Rosemount cancer survivor sings: ‘Tell My Father’
Lt. Col. Mark Weber of Rosemount delivers Army Birthday address
Lt. Col. Mark Weber of Rosemount ordered the crowd assembled during the Army Birthday ceremony last Thursday at the Minnesota History Center to keep it together. Not once, but twice.
“Listen up, and listen good. I need you to keep it together at least until the end of the song,” said Weber, 41, who was about to sing a duet with his son, Matt. “I mean it, bury your head in your hands, bite your tongue, stick a pen in your leg. I don’t care. But keep it together. I need your strength for just a few minutes.”
He had one last measure to protect himself.
“I’ll take these off so I can’t see you,” Weber said, removing his eyeglasses.
Please forgive those gathered for disobeying this lieutenant colonel’s order and shedding a few tears as Mark and Matt, a Rosemount High School junior, along with some of his choir classmates, sang “Tell My Father,” a song from the Broadway musical “The Civil War” that recounts the message a Union soldier dying on the field of battle wanted carried to his father.
“I don’t want to state the obvious, but I am dying,” Weber said.
Weber, whose father also was in attendance, has Stage 4 inoperable neuroendocrine cancer after being diagnosed in June 2010.
He has 17 tumors on his liver, a permanent draining tube is attached to his body and recently a feeding tube was removed after he went about four months without food. Infections visit him once or twice per month that he said are often more deadly than the cancer because of his weak immune system. He says there’s another visitor.
“I hate to sound morbid but if you feel a chill in the air it’s because I’ve got another uninvited guest in the back row,” he said. “His name is death. I mention him because I see him and hear him at least once a month. He whispers something in my ear that I would like to pass along to each of you. And he says: ‘Live, because I am coming.’ ”
Weber’s diagnosis came after he underwent a standard medical exam required for his deployment as the military assistant to the incoming Afghanistan minister of the interior. It was a position that the top U.S. commander in Afghanistan, Gen. David Petraeus, personally selected Weber to serve. It was the second time Petraeus had chosen him for such a post. Petraeus selected Weber to serve as the military assistant to the Iraqi chief of defense in 2005.
The exam revealed that Weber, who says he was feeling weak and had lost a few pounds, had a low hemoglobin level. Weber pushed for another test, an endoscopy and then a CT scan revealed tumors on his liver.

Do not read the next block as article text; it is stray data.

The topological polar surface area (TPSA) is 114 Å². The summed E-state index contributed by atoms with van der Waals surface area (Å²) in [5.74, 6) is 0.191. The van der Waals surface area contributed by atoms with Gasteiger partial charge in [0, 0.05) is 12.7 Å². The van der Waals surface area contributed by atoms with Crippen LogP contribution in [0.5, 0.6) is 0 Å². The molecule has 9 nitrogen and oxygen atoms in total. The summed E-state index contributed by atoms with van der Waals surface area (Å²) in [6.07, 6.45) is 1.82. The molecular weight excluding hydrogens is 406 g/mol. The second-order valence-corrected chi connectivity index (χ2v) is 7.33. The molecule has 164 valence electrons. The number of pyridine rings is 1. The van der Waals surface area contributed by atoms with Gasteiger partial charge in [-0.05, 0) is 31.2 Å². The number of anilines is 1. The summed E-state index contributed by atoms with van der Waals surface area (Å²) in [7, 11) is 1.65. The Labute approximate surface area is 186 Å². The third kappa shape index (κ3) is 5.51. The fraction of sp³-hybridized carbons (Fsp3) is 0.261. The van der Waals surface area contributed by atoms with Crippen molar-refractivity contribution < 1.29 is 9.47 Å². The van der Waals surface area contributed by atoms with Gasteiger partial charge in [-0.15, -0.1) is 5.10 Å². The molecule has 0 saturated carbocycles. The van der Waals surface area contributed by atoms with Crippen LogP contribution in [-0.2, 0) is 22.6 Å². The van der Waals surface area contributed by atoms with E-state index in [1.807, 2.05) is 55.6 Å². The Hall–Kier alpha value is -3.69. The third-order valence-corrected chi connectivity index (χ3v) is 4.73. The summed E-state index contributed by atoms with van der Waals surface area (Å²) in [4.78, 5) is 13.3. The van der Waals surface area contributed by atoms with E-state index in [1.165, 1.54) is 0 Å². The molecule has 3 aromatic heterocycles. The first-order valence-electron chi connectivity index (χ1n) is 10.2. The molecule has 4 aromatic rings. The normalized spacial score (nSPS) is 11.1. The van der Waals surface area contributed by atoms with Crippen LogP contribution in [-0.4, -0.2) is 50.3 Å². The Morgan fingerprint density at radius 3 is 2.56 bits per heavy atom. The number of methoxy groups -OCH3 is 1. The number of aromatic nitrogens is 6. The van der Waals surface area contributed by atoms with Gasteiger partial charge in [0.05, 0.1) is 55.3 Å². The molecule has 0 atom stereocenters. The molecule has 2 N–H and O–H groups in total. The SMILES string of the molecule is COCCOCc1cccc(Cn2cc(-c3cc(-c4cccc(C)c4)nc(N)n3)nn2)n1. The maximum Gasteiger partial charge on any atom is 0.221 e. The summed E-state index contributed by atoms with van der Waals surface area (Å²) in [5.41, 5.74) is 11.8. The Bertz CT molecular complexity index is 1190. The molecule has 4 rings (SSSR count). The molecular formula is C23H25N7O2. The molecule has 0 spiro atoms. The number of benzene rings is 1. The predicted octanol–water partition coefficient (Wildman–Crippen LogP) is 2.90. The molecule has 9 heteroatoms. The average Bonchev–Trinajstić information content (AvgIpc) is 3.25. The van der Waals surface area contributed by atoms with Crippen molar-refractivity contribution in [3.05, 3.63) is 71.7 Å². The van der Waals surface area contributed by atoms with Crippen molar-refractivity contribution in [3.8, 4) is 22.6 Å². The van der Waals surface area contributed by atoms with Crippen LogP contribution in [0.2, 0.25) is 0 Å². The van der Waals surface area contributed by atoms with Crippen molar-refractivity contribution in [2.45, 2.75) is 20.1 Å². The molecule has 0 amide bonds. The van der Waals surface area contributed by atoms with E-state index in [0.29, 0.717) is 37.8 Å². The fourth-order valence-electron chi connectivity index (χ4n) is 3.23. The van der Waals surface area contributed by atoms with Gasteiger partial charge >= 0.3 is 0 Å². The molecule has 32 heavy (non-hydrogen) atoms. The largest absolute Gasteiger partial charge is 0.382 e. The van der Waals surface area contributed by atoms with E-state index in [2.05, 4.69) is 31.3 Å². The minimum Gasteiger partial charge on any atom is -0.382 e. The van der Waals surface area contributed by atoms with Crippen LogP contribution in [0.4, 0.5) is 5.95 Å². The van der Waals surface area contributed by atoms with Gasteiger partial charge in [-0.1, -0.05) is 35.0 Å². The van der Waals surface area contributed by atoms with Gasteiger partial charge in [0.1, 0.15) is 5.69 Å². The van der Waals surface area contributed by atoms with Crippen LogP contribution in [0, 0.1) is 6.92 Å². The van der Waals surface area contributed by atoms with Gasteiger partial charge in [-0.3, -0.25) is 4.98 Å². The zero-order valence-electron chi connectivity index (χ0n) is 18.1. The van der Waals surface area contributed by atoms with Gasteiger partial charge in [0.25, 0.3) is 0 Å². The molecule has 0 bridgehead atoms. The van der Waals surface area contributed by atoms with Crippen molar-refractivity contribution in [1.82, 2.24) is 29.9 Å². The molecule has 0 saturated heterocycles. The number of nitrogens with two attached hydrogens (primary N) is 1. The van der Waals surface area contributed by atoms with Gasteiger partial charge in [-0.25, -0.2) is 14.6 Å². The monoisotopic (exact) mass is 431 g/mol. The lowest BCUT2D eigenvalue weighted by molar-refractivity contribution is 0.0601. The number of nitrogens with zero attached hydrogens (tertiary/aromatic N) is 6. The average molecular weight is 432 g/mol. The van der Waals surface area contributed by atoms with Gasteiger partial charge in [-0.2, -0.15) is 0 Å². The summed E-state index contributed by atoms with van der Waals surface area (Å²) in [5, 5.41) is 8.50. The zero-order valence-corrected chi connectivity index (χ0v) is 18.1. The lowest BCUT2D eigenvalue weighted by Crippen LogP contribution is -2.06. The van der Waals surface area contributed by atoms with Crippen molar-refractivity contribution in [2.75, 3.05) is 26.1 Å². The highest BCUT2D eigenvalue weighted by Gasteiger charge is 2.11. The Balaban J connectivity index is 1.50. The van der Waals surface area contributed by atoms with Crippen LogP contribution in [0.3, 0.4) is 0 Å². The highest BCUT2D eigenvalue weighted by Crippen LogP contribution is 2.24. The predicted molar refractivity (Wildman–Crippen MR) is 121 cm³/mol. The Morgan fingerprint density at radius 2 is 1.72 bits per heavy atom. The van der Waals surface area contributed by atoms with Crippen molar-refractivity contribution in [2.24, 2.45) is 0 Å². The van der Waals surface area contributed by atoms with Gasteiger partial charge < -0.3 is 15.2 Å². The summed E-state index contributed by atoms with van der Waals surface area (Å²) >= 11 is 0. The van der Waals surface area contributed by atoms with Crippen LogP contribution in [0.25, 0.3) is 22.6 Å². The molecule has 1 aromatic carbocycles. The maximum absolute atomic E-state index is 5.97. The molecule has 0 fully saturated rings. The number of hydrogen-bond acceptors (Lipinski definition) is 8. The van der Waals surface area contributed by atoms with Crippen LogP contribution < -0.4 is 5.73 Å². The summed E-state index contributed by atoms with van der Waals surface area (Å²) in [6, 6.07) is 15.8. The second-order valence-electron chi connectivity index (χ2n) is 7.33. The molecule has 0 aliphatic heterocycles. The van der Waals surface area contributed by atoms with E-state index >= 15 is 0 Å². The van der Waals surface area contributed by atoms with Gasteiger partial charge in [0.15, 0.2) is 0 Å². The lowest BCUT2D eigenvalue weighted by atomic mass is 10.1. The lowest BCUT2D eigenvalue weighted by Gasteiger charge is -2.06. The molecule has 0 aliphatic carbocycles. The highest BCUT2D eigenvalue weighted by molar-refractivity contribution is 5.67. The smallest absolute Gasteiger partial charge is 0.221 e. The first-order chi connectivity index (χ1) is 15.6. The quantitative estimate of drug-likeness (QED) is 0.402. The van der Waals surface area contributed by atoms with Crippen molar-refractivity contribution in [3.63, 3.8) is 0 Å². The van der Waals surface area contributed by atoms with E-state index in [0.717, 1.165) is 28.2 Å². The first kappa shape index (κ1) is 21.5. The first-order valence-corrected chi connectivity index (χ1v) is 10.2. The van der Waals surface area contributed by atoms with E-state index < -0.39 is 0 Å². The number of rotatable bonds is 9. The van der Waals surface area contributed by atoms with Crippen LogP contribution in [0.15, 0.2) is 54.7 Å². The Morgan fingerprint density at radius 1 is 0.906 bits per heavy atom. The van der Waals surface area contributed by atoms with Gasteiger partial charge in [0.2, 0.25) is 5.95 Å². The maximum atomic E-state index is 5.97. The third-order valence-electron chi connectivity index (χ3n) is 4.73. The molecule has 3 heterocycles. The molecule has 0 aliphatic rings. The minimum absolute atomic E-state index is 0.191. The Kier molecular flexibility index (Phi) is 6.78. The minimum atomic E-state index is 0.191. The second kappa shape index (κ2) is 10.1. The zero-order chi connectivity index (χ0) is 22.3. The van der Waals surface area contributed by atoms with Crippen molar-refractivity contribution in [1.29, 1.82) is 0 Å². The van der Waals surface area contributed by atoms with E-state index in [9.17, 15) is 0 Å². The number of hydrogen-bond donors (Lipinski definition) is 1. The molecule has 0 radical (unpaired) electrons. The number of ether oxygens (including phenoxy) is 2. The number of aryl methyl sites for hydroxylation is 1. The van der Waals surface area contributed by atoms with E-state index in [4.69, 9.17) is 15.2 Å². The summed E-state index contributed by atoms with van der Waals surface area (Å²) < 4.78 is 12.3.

“It was just, bam. To get asked by the most powerful and popular general in modern history to work for him was great to have that honor. Then, you’re told two weeks later you’re going to die,” he said at the time. “It was beyond a thunderbolt. … It was like I got woken up from a dream come true by electrocution.”
The surgery that rearranged his internal organs and systems while removing some portions, including 60 percent of his liver, was unsuccessful.
“During the first week after I woke up, I thought I’d killed myself,” Weber told Sun Thisweek in October 2010.
He learned two weeks ago that chemotherapy is no longer working to kill one of the rarest forms of pancreatic cancer.
Weber and his wife, Kristin, have three sons – Matthew and twins Noah and Joshua, 12.
Weber’s message to the Army on its 237th birthday was one that focused on the present – both in the military and personally.
His personal message was to encourage people to deal with their own “Bufords” – the name he has given to his cancer.
“First of all, we all have Bufords,” he said. “Mine just happens to be 6-10 and 700 pounds. But the methods for dealing with Buford don’t depend on weight class or your occupation.”
He said he’s heard repeatedly how being a soldier is why and how he’s been so willing to deal with cancer.
He said it bothers him that people think a non-soldier couldn’t have carried on the way he has.
“It does not take a soldier to deal with Bufords in your life,” he said. “Dealing with Buford takes perspective, personal courage, perseverance and an occasional middle finger.”
He said those skills are not unique to soldiers.
“The potential is in each and every single one of you,” he said.
He said if you can manage to gaze on a soldier, you might learn what you are capable of doing.
“That my gift to you on the Army’s Birthday,” he said.
After Weber’s speech and song were complete, it was clear it was not the only gift Weber had given on that day.